Bootstrapper’s Guide to Hiring: Timing and Talent in Startups

Samuel DeCroes

Starting a new business or side hustle is exciting.

That’s why there is so much content online about starting one.

You’ll find endless strategies for monetizing every platform, from Etsy shops, YouTube channels, and Amazon stores to even Craigslist and Facebook Marketplace.

But, there is something few that influencers or marketing gurus discuss.

The Reality of Running a Business

Running a successful business takes prolonged dedication, perseverance, and hard work.

It also requires a lot of critical decision-making. The hardest of which revolve around staffing.

Decisions about when to hire (and fire) employees and how to efficiently manage operations are major sources of stress for most business owners.

Early in the business, mistakes in these areas will likely be catastrophic to its long-term viability.

So, ensuring the timing is right before you make your first hire is crucial.

What’s the Best Time to Hire My First Employee?

The best time to hire your first employee is when you start your company.

Businesses with startup capital, or at least some “substantial” funding, start with a combination of:

  • CEO,
  • COO,
  • CMO,
  • CTO,
  • CSO (Customer Success Officer)

Then, they hire people needed to fill specific skill sets.

But most small business founders and bootstrappers don’t have that luxury.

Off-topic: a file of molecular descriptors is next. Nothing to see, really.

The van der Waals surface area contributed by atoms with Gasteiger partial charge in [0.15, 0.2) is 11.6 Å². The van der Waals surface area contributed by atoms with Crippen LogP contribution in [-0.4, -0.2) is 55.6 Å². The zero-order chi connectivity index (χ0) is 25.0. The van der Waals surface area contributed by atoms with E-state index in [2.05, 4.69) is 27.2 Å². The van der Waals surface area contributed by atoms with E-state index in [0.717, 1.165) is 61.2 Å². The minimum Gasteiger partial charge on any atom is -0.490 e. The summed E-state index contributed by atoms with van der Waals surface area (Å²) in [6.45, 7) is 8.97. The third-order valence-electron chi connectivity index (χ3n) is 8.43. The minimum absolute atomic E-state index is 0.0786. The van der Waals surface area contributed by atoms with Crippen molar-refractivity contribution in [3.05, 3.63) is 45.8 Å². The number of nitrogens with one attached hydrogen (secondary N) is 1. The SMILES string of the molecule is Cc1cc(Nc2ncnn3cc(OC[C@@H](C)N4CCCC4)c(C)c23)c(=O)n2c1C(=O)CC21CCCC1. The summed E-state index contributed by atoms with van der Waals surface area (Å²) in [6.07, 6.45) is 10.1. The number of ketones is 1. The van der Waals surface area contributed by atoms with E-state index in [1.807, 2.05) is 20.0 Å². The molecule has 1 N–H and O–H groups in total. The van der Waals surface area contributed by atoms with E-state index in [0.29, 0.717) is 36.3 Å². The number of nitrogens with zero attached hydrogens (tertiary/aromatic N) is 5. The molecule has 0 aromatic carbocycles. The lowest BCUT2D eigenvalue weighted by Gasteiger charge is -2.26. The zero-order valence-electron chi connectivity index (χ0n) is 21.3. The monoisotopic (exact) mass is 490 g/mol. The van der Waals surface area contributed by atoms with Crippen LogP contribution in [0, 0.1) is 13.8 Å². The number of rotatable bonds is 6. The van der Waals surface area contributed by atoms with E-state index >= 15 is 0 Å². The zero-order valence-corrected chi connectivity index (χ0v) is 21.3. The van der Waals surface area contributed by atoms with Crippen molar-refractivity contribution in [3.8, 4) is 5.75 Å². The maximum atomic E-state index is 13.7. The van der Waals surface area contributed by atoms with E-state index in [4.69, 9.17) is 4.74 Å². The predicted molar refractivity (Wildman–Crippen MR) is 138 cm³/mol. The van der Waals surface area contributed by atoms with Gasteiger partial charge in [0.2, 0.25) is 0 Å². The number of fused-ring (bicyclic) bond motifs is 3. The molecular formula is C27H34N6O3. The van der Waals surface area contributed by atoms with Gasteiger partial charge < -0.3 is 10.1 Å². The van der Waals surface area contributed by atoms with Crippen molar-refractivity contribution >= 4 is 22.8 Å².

Instead, they often have strengths in marketing and/or technology and initially take on the roles of CEO, COO, and CSO themselves.

That’s fine in the beginning when the foundational pieces, such as the product, website, CRM, and email service provider, are being tested and implemented. However, when a company is successful and begins to scale, it quickly becomes unsustainable.

When you’re at the tipping point, the last thing your business needs is for you to become bogged down in technical issues or customer service problems.

What’s the (Second) Best Time to Hire My First Employee?

If you act too soon, you risk bankrupting your company. If you act too late, well, it may be too late.

Although the possibilities are endless, here are three common indicators you need help:

  1. Your product quality is suffering.
  2. Your customers are complaining.
  3. You don’t have time to deal with operational tasks.

Product Quality is Declining

As a one-person team, it’s impossible to notice everything. Mistakes happen.

Every typo, erroneous email, or broken link is a potential missed sale. It’s time to hire if these issues happen repeatedly.

The best person to find for this role is a copywriter or someone with a Liberal Arts background.

They’ll be able to help with your writing needs (customer service templates, daily emails, promotional items, product ideas) and can learn any specific reporting or technical needs the job requires.

That’s why copywriters make great candidates for your first hire, even if your product quality is not declining.

Customer Complaints are Piling Up

Creating and maintaining high-quality products takes tremendous time and energy. So much time that fulfilling the product can be difficult when you’re already stretched to your mental and physical limits.

Plus, a successful business naturally attracts a high volume of customer service inquiries.

Two hours per day spent replying to customers adds up to hundreds of hours over a year. It’s easy to fall behind. Then the customer complaints start piling up… And the business starts to spiral.

You can reduce customer service time with:

  1. High-quality products that fulfill your marketing promises